Enabling the IIoT: Collecting Data, Eliminating Pain Points
Operation improvements surge with flexibility options
Each and every plant operation sits on a rich mine of data that it can collect for its own continued improvement, but only a small percentage has an IIoT-enabled strategy in place. A significant drawback is efficiently gathering and compiling that data from different makes and models of machines and controls. This challenge has been likened to a permanently ongoing United Nations meeting with no translators.
Concepts for gathering data from the shop floor have been around for decades, but recent advances in standards and infrastructure technology have allowed manufacturers to mine data at the speed of their operations. The development of standards such as Common Industrial Protocol, PackML and MTConnect allow equipment manufacturers and integrators to speak the same language. Implementation of Ethernet communication on the plant floor also allows machines to connect directly to their IT counterparts without expensive and complex translators. This means faster speed to market for changes and greater flexibility as business needs evolve.
Yet many pain points remain. Don Pearson, chief strategy officer for Inductive Automation, an industrial platform provider in Folsom, Calif., says, “Connectivity was prohibitively complex and expensive in the early days.” Language, for example, can make a big difference. Systems for collecting data traditionally have used supervisory control and data acquisition (SCADA) systems. But over the last 15 to 20 years, many manufacturers have standardized corporate databases, enterprise resource management and manufacturing execution systems on structured query language (SQL). While it is possible to integrate SCADA with SQL databases, this architecture is not an ideal data logging solution for multiple reasons, experts say.
First, traditional SCADA middleware is complicated to implement, maintain and repair, even with assistance from in-house IT specialists or outside consultants. Second, because these middleware systems do not provide a direct database link, they consume cycle time and reduce production efficiency. Last, constant maintenance is required to ensure these operating systems and hardware remains operational, current and free of security vulnerabilities.
“Now, plant connectivity is delivering information technology results with an operations technology mindset,” Pearson says, likening modern industrial connectivity platforms like Inductive’s Ignition to a Swiss army knife, providing modular solutions for familiar pain points up and down manufacturing operations.
For example, many systems can’t customize front-end user interfaces without hacking the program. “Ignition is one system that gives users the tools to easily develop almost anything,” Pearson answers. Through cross-platform functionality, built-in support for established and open industrial network standards and integration of relational databases like SQL, these systems provide tools and flexibility that manufacturers need, points out Pearson.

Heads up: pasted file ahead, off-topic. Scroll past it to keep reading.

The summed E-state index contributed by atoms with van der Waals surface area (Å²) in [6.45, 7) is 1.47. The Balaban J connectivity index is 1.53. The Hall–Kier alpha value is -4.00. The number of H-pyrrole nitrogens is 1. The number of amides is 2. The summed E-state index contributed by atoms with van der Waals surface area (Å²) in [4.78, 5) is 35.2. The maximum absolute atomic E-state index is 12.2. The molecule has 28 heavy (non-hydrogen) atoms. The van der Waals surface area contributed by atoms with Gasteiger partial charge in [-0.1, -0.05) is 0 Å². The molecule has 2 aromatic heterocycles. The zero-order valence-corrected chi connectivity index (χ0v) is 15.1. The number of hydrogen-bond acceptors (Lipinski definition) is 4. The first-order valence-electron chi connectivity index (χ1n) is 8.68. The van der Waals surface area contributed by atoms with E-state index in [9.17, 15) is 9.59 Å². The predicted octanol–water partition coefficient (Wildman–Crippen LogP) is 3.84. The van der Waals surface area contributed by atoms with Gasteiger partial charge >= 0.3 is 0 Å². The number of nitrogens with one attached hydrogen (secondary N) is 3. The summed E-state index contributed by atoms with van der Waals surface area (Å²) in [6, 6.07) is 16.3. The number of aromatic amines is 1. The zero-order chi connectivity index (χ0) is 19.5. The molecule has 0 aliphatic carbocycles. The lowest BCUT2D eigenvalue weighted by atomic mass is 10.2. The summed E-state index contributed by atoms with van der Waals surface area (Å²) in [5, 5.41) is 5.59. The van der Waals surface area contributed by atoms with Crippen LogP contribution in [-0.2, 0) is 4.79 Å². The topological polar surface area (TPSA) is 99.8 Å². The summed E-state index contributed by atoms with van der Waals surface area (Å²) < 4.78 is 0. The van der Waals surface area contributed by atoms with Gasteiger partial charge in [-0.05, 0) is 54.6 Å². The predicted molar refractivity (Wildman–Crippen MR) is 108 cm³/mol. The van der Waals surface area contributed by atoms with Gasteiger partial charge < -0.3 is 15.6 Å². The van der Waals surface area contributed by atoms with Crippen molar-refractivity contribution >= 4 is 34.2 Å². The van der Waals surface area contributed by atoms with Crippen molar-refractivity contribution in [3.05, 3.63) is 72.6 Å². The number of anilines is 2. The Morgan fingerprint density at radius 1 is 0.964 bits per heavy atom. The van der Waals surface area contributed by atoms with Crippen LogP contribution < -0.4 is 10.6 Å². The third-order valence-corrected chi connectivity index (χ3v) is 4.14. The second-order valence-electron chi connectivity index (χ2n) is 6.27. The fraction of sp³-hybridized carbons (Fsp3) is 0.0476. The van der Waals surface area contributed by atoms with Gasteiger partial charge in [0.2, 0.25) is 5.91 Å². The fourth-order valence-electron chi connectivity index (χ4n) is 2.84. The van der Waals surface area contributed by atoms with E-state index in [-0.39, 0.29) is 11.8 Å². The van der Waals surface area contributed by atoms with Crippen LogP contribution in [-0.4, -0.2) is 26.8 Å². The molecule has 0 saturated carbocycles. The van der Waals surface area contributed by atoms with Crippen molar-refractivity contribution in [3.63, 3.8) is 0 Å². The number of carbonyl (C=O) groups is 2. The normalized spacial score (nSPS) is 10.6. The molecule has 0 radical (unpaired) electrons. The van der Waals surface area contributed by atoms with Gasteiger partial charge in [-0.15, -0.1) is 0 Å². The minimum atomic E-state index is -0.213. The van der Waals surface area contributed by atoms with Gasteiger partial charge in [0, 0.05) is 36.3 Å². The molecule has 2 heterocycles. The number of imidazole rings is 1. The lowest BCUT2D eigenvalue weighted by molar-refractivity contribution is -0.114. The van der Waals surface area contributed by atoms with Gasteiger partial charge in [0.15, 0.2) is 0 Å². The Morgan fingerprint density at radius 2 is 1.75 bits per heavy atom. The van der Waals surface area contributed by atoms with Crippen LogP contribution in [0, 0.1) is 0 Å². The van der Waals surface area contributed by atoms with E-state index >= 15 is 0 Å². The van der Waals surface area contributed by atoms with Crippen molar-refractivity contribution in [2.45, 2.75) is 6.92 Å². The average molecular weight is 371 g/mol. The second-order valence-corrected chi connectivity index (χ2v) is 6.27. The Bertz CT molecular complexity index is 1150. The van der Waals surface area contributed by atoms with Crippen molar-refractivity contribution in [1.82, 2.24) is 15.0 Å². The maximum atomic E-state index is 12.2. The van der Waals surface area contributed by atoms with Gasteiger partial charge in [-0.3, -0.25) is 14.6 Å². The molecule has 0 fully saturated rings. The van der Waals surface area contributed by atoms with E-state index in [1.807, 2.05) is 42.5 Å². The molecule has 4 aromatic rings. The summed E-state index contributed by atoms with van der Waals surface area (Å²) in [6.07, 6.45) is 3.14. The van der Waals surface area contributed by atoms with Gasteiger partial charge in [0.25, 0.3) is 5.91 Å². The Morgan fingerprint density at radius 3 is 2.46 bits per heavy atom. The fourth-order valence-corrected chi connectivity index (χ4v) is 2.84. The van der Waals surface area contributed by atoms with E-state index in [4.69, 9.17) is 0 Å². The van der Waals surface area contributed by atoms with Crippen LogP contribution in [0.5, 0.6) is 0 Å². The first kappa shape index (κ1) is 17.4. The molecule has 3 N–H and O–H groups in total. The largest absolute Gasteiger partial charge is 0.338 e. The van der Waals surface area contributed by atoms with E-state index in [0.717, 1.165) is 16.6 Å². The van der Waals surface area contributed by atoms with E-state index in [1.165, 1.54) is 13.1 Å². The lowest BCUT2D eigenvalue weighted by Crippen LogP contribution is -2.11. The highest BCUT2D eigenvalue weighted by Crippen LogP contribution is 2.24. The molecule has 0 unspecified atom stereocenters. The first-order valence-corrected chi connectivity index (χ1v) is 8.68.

And where connectivity projects of the past were time-consuming and required significant downtime, new platforms deploy in minutes. Furthermore, hot-pluggable modules allow adding particular functionalities without shutting down systems.
Naturally, cost and memories of IT false starts are notable pain points for manufacturers. “Where software in the past was sold by the individual seat, today it is a server license, so manufacturers can download it and engineers can start applying applications right out of the box,” Pearson says. “Customers can start connecting devices and not connecting apps.”
Visibility Means Reliability
All this connectivity potential is changing manufacturing operations as well. Machine tool builders, tooling providers and all sorts of technology providers are building the IIoT connectivity into production equipment. “Assuming longevity and reliability exist at the foundation – the machine tool – process improvements can ensue on the march toward efficiency improvements and cost savings,” says Scott Walker, chairman, Mitsui Seiki USA Inc.
“Advances in controls, software and connectivity mean users can look at all aspects of machine functionality, part geometry and tool life in real time. As one customer said to me, in the end it’s all about reliable monthly output. The goal is to get workpieces in, consistently process them (unmanned if possible) and get finished parts out. How does that happen? With systems, connectivity, and process reliability built-in from the foundation up.”
Convergence will continue, processes and products will improve and the IIoT is the infrastructure.
Some opinions expressed in this article may be those of a contributing author and not necessarily Gray.